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TheWhiteWalker
03-21-2016, 21:58
I heard someone recommend putting food in Zip Lock Freezer bags and pouring boiling water on top of the food and eating out of the Zip Lock Bag. I would think that boiling water could melt a Zip Lock bag or leach out chemicals... maybe I am wrong. Has anyone tried that or recommend it???

I would prefer not taking a bowl because of the extra space, weight, and cleaning involved. I like the idea of the Zip Lock bags but I am not sure if it is safe.

mtntopper
03-21-2016, 22:39
I heard someone recommend putting food in Zip Lock Freezer bags and pouring boiling water on top of the food and eating out of the Zip Lock Bag. I would think that boiling water could melt a Zip Lock bag or leach out chemicals... maybe I am wrong. Has anyone tried that or recommend it???

I would prefer not taking a bowl because of the extra space, weight, and cleaning involved. I like the idea of the Zip Lock bags but I am not sure if it is safe.

Google freezer bag cooking..............most of my meals are made this way

TNhiker
03-21-2016, 22:52
yeah.....

google it..............or as someone who has pulled some time in jail/prison..........

i was at icewater shelter a few years ago, in 4 foot of snow, by myself for most of the day and night when 2 guys came in at like 2 in the morning..............scared the beejeebuz outta me..

i had some pulled pork BBQ hung in the cables that i figured i could get them to eat so i didnt have to haul it out....

so they proceeded to cook it FBC style.....

i was watching of course, as this method has crossed my mind, so i asked about it....

response was----"yeah, both of us did this when we were on the inside to make meals"......


me---oh........

Rain Man
03-21-2016, 22:55
http://lmgtfy.com/?q=freezer+bag+cooking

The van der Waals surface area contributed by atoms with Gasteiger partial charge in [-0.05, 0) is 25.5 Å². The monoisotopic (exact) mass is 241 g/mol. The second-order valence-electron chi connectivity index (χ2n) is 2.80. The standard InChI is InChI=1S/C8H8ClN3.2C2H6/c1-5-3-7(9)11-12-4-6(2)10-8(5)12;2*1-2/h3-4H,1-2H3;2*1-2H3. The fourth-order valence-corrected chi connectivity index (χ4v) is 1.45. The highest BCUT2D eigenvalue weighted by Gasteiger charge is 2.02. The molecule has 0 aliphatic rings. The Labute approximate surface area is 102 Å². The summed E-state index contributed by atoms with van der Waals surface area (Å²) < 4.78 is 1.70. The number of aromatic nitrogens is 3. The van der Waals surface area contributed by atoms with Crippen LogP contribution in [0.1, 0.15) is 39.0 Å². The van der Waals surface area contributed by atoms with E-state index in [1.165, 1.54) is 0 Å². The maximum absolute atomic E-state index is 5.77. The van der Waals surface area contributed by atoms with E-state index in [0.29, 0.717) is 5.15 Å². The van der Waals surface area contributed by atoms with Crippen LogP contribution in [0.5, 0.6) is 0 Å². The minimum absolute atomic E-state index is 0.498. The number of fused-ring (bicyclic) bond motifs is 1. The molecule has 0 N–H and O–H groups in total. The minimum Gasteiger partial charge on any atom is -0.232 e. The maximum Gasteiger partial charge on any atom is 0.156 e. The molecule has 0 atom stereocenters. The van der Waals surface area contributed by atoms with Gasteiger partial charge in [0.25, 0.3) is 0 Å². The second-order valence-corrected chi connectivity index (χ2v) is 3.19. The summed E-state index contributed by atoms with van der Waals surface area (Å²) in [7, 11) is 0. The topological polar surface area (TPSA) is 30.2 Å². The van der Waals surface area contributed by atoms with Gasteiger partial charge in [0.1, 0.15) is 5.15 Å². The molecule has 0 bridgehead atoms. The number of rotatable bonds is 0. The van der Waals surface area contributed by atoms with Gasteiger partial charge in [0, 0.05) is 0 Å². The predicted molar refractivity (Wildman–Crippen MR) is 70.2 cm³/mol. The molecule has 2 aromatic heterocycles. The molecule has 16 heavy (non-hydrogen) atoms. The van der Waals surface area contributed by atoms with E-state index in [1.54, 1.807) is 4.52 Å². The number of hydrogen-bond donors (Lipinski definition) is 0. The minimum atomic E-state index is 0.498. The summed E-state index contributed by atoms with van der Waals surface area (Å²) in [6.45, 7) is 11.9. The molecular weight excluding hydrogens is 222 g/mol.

TNhiker
03-21-2016, 22:56
should say "or ask"

TheWhiteWalker
03-21-2016, 22:57
OK, i just googled it and it does seem popular. They also make some nice cozy bags to keep the zip lock bags warm. I always thought that hot water and cheap plastic was a recipe for eating/drinking chemicals. Thanks!

TNhiker
03-21-2016, 22:59
cheap plastic is....

so you need freezer bags...

using regular bags, i believe, will melt........

Slo-go'en
03-21-2016, 23:08
Yes it works, no it doesn't leach out chemicals and it's a fairly popular method of preparing meals. In addition to the freezer bags, you need a "cozy" which is an insulated sleeve to place the bag into and keep it hot.

Lighter weight sandwich bags are too thin to support this type of cooking and could fail, creating a mess.

Personally, I just cook in my pot. I don't think it uses all that much more fuel and is easier to clean. Plus, I go through enough zip locks as it is, don't need to be using up any more.

MuddyWaters
03-22-2016, 03:06
Cozies arent needed

You have insulation to use if think about it

Extra ziplock to double bag weighs less than cozy

sheperd80
03-22-2016, 09:42
You dot need a boil for most meals. Just hot simmering water. And consider using something already carried as a cozy. I use my beanie most of the time, or a bandana, extra shirt, whatever.

Sent from my SAMSUNG-SM-G890A using Tapatalk

Sandy of PA
03-22-2016, 09:43
My cosy is also my fleece hat.

flatgrounder
03-22-2016, 09:50
lost my cup ...had to make coffee in zlb .. worked well

colorado_rob
03-22-2016, 10:52
I've been using the FBC thing for years, works great. The only thing is: eating out of a flimsy plastic bag is a bit clumsy. A few years ago I "discovered" that a 1-quart, store brand plastic food container (it's like a UL Tupperware container) works great for placing your bag-O-food in while eating out of the bag. It nicely supports the bag making eating a bit easier. I also use them for my morning cereal (also in a bag, nor-freezer). They also act like a bit of a cozy, keeping your food a bit warmer than just laying in the ground.

They weigh 1.0 ounce without the lid (no need for the lid) and cost about $3 for a four pack. One container last a long time, forever really, but they come in 4-packs. This is a similar product, though mine are store-brand (Krogers) and 1 quart:

https://ziploc.com/en/products/containers/square/containers-medium-square

DuneElliot
03-22-2016, 10:59
Made my cozy out of reflectix...super light and I made it to fit around my cook pot to save space. Everything else, including fuel, sits inside my pot. Using a beanie is fine if you're not wearing it, but if a bag leaks then you have a wet and stinky hat!

lonehiker
03-22-2016, 11:13
I use the flimsy bread/storage bags (not zip-lock bags) and have had none leak. I have "cooked" several hundred meals this way. I store them in my cozy so that sharp-cornered bags don't puncture them. The guy that showed me theses bags had one get punctured this way.

I do use freezer bag zip-locks for pre-measured meals made at home.

Puddlefish
03-22-2016, 12:43
I use the Home 360 storage bags (store brand for a few major grocery chains), which are a bit thicker than a sandwich bag, and a bit thinner than a freezer bag. Cheap, doesn't melt, the seams don't rip.